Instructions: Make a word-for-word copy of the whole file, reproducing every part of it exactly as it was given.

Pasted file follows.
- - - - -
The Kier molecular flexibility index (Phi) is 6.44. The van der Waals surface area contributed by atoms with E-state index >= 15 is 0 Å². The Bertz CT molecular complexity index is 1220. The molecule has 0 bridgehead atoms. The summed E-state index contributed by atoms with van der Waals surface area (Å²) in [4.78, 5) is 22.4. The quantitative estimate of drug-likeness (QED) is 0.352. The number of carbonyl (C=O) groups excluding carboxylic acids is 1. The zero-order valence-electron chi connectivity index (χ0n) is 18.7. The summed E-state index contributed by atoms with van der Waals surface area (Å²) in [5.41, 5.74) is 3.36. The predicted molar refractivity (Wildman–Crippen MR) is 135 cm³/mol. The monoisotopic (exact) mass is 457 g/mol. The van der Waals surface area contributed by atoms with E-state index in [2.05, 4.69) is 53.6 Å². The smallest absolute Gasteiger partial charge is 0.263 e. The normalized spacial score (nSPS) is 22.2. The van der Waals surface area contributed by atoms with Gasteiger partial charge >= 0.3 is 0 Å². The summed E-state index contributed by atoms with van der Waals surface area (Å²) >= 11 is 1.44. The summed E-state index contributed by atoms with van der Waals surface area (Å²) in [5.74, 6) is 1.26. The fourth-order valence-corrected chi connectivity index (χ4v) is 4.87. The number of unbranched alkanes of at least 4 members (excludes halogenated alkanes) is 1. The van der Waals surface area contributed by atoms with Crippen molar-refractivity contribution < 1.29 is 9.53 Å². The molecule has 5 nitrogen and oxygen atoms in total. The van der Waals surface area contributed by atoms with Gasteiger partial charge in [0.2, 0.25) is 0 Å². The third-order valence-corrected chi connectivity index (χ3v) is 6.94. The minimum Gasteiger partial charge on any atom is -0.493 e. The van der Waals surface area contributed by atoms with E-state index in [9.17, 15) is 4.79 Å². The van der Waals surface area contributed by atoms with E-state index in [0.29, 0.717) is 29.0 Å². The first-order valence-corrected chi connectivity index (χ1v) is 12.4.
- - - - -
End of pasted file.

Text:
The Kier molecular flexibility index (Phi) is 6.44. The van der Waals surface area contributed by atoms with E-state index >= 15 is 0 Å². The Bertz CT molecular complexity index is 1220. The molecule has 0 bridgehead atoms. The summed E-state index contributed by atoms with van der Waals surface area (Å²) in [4.78, 5) is 22.4. The quantitative estimate of drug-likeness (QED) is 0.352. The number of carbonyl (C=O) groups excluding carboxylic acids is 1. The zero-order valence-electron chi connectivity index (χ0n) is 18.7. The summed E-state index contributed by atoms with van der Waals surface area (Å²) in [5.41, 5.74) is 3.36. The predicted molar refractivity (Wildman–Crippen MR) is 135 cm³/mol. The monoisotopic (exact) mass is 457 g/mol. The van der Waals surface area contributed by atoms with E-state index in [2.05, 4.69) is 53.6 Å². The smallest absolute Gasteiger partial charge is 0.263 e. The normalized spacial score (nSPS) is 22.2. The van der Waals surface area contributed by atoms with Gasteiger partial charge >= 0.3 is 0 Å². The summed E-state index contributed by atoms with van der Waals surface area (Å²) >= 11 is 1.44. The summed E-state index contributed by atoms with van der Waals surface area (Å²) in [5.74, 6) is 1.26. The fourth-order valence-corrected chi connectivity index (χ4v) is 4.87. The number of unbranched alkanes of at least 4 members (excludes halogenated alkanes) is 1. The van der Waals surface area contributed by atoms with Crippen molar-refractivity contribution < 1.29 is 9.53 Å². The molecule has 5 nitrogen and oxygen atoms in total. The van der Waals surface area contributed by atoms with Gasteiger partial charge in [0.2, 0.25) is 0 Å². The third-order valence-corrected chi connectivity index (χ3v) is 6.94. The minimum Gasteiger partial charge on any atom is -0.493 e. The van der Waals surface area contributed by atoms with E-state index in [9.17, 15) is 4.79 Å². The van der Waals surface area contributed by atoms with E-state index in [0.29, 0.717) is 29.0 Å². The first-order valence-corrected chi connectivity index (χ1v) is 12.4.